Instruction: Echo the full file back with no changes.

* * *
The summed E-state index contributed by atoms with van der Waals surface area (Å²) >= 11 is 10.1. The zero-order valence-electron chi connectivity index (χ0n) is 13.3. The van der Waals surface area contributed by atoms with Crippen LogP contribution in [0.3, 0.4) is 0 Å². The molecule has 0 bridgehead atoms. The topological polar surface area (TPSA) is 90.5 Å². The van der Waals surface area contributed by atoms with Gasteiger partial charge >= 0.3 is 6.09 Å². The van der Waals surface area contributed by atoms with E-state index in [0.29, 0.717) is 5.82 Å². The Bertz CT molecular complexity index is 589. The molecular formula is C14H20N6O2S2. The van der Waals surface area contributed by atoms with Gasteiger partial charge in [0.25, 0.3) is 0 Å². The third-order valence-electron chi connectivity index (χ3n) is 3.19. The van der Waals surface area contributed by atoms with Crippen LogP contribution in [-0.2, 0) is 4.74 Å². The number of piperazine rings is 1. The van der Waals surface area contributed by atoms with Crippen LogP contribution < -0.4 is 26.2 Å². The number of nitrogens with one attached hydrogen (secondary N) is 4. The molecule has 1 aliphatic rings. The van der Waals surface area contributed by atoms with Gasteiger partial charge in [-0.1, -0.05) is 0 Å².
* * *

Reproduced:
The summed E-state index contributed by atoms with van der Waals surface area (Å²) >= 11 is 10.1. The zero-order valence-electron chi connectivity index (χ0n) is 13.3. The van der Waals surface area contributed by atoms with Crippen LogP contribution in [0.3, 0.4) is 0 Å². The molecule has 0 bridgehead atoms. The topological polar surface area (TPSA) is 90.5 Å². The van der Waals surface area contributed by atoms with Gasteiger partial charge >= 0.3 is 6.09 Å². The van der Waals surface area contributed by atoms with E-state index in [0.29, 0.717) is 5.82 Å². The Bertz CT molecular complexity index is 589. The molecular formula is C14H20N6O2S2. The van der Waals surface area contributed by atoms with Gasteiger partial charge in [0.25, 0.3) is 0 Å². The third-order valence-electron chi connectivity index (χ3n) is 3.19. The van der Waals surface area contributed by atoms with Crippen LogP contribution in [-0.2, 0) is 4.74 Å². The number of piperazine rings is 1. The van der Waals surface area contributed by atoms with Crippen LogP contribution < -0.4 is 26.2 Å². The number of nitrogens with one attached hydrogen (secondary N) is 4. The molecule has 1 aliphatic rings. The van der Waals surface area contributed by atoms with Gasteiger partial charge in [-0.1, -0.05) is 0 Å².